14 January 2019
With exactly one year to go until Microsoft ends support for its ten-year-old operating system Windows 7, as many as 43 per cent of enterprises are still running the outdated platform.
That's according to the Death of Windows 7 report from enterprise content delivery firm Kollective.
The study examines the potential costs and security threats involved in staying on Windows 7 after Microsoft's support deadline passes.
It was conducted by independent research company Censuswide which surveyed 260 IT decision makers – 130 based in the US and 130 in the UK.
Of those polled in the UK, Kollective found that 38 per cent of businesses are still running Windows 7.
It revealed that 13 per cent of IT departments don't know when the end of support deadline is, while seven per cent are aware of the end of support but have yet to start planning for their migration away from Windows 7.
According to Kollective, those that remain on the system past 14 January 2020 will either have to pay Microsoft significant sums for extended support or else leave themselves open to cyber attack.
The company goes on to warn that in the case of the largest enterprises which have 10,000 or more terminals, the fee to Microsoft could be in excess of $1.4m a year.
Kollective adds that perhaps most worrying of all, 17 per cent of UK businesses admit to still running Windows XP and Windows Vista on some of their machines.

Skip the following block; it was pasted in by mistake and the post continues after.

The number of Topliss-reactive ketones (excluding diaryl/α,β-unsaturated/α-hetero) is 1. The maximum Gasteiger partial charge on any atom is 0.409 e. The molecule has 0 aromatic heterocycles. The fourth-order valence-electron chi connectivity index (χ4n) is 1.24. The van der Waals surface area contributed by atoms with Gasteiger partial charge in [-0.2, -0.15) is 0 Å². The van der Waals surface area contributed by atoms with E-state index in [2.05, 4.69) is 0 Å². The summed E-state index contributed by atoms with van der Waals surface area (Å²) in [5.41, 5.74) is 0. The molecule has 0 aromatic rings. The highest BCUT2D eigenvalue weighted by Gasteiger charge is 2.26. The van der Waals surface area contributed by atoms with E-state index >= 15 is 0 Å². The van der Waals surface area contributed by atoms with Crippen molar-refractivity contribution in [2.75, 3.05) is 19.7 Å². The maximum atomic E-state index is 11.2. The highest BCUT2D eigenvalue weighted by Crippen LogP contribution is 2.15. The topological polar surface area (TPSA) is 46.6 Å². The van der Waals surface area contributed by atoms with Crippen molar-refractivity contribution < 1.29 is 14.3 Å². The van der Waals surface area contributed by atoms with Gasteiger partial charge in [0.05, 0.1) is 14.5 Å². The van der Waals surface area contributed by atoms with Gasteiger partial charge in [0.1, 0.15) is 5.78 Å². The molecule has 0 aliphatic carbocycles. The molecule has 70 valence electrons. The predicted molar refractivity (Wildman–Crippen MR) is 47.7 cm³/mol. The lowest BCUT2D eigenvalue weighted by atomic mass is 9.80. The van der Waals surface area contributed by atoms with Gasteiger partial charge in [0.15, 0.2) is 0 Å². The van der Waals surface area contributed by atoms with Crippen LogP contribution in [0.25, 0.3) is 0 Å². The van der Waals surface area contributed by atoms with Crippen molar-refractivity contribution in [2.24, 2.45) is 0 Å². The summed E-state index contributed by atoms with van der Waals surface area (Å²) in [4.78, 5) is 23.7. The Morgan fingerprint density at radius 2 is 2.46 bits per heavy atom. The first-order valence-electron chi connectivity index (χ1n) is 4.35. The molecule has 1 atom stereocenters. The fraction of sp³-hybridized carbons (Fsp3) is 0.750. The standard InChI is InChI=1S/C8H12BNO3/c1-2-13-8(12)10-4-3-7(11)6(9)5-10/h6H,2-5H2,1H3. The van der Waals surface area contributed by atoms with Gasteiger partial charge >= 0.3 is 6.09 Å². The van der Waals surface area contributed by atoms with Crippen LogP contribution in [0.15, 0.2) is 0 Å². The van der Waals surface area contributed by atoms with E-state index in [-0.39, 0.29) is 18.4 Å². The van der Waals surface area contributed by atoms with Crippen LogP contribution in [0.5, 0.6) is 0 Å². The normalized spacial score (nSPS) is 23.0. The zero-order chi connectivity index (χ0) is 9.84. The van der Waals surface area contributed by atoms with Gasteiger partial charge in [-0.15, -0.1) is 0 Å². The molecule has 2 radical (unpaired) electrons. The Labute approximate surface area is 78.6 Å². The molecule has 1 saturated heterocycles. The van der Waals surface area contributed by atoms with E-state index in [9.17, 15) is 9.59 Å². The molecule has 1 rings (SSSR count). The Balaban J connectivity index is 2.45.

That's despite support for these operating systems having ended more than three years ago.
Kollective CEO Dan Vetras says the findings should be a major cause for concern among the business community.
"When it came to migrating away from Windows XP, it took some large enterprises as long as three years to transfer their entire systems to the new operating system. Now, many firms will have to make the transition [from Windows 7] in less than 12 months.
Most worryingly, Vetras points out that this migration is just the first step.
"Once businesses are on Windows 10, they will need to continuously update their systems as part of Microsoft's new "Windows as a Service’ model.
“This means distributing increasingly frequent updates across their systems – something many IT departments will find impossible due to outdated infrastructure.”
By running a software-defined content delivery network over their existing infrastructure, Kollective believes businesses can dramatically speed up their networks without having to rip out and replace existing hardware.
It says this can also "massively" increase the reach and quantity of updates, helping to future-proof businesses for Windows 10 and XaaS operating systems.